Utah Blackjack and Defense Baton Laws

Salt Lake City criminal lawyer

You cannot be too careful nowadays. It is a crazy world we live in, and people can become the victims of violent crimes when they least expect it. As a result, many people have taken to carrying self-defense tools as precautions. Two such tools are blackjacks and defense batons. While there are no laws that explicitly address blackjacks or defense batons, you should still be careful about when and where you carry these tools.

Blackjacks and defense batons are generally legal to have and carry. You do not need to get special permits or go through things like background checks to obtain one of these tools. However, the law considers them to be “dangerous weapons” and places restrictions on who can have them and where they can be carried. Failure to obey these restrictions may lead to legal trouble. You could also land in hot water if you use a blackjack or defense baton to commit a crime.

If you are charged with a crime related to your blackjack or defense baton tools, our Salt Lake City weapons charges defense lawyers can help. Speak with our team at the Overson Law, PLLC about arranging a free case review. Call our offices at (801) 758-2287.

What Are Blackjacks and Defense Batons in Utah?

Blackjacks and defense batons are similar devices used for self-defense purposes. While both tend to be club-shaped, they have unique distinctions that make them dangerous in different ways. A blackjack or sap is often a short, club-like instrument wrapped in leather. At one end of the blackjack is a dense knob, traditionally filled with lead. The device can be swung very easily as it is not very heavy, and the metal knob can cause serious damage when it strikes its target. Blackjacks and billy clubs, another type of short club, have been known to cause brain damage or even death when used to hit someone in the head.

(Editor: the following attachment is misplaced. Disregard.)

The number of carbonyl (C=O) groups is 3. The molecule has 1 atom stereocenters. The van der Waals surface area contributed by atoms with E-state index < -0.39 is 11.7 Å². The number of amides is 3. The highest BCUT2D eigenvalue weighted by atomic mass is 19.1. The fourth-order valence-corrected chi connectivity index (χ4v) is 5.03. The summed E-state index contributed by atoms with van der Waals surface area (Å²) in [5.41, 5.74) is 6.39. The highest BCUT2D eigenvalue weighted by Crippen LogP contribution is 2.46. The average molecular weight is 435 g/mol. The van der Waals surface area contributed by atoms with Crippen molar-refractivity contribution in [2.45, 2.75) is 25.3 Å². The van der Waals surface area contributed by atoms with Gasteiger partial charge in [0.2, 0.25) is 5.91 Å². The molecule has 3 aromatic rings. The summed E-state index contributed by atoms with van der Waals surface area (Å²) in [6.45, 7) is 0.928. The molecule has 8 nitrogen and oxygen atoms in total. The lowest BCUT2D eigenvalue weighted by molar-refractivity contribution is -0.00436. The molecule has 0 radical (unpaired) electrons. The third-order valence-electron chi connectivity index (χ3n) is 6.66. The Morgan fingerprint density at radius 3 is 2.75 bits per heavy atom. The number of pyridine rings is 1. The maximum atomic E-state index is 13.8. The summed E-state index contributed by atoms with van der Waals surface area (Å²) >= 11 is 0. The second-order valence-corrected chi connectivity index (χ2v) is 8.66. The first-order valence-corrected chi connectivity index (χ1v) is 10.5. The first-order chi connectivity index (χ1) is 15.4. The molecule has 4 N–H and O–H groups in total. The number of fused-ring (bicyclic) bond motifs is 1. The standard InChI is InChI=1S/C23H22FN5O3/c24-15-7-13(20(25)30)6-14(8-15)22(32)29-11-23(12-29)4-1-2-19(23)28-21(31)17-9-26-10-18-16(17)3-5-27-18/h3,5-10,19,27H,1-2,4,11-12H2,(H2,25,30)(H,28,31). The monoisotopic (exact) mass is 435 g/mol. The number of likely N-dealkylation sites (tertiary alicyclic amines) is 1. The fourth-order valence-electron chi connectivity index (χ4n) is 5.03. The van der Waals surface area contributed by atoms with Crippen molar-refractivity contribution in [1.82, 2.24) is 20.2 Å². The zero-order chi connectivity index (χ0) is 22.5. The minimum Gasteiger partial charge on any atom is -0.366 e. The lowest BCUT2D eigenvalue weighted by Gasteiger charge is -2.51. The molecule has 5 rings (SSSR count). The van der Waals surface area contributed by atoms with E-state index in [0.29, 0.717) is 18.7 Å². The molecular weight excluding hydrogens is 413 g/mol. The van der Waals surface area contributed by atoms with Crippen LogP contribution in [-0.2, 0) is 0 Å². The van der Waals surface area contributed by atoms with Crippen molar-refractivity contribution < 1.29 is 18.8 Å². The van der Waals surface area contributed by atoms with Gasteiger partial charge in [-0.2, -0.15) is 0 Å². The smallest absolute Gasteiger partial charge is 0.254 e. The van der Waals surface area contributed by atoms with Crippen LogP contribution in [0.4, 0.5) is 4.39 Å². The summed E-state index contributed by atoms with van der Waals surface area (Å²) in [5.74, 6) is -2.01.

A defense baton is a general term for baton or club-shaped tools that are also used to strike would-be attackers. Defense batons can be made from a number of different sturdy materials, such as metal, plastic, or wood. Some batons are even collapsible for easy concealment and transportation. Much like blackjacks, defense batons are capable of causing painful injuries when used effectively. Other self-defense weapons like slappers or whips perform a similar function.

While these tools can be dangerous, they are not illegal to own. However, they are not completely unregulated either. Certain people might be restricted from carrying defense batons or blackjacks, and there are certain locations and circumstances in which these tools should not be carried. Our Ogden weapons charges defense lawyers can help you fight any criminal charges related to these self-defense tools.

Are Defense Batons and Blackjacks Legal in Utah?

Since there are no laws that explicitly ban or prohibit the use or possession of blackjacks and defense batons, these tools are legal to own and carry throughout Utah. However, it is wise to speak with our Utah weapons charges defense lawyers if you are considering buying one of these tools, as local city and town ordinances may impose stricter regulations.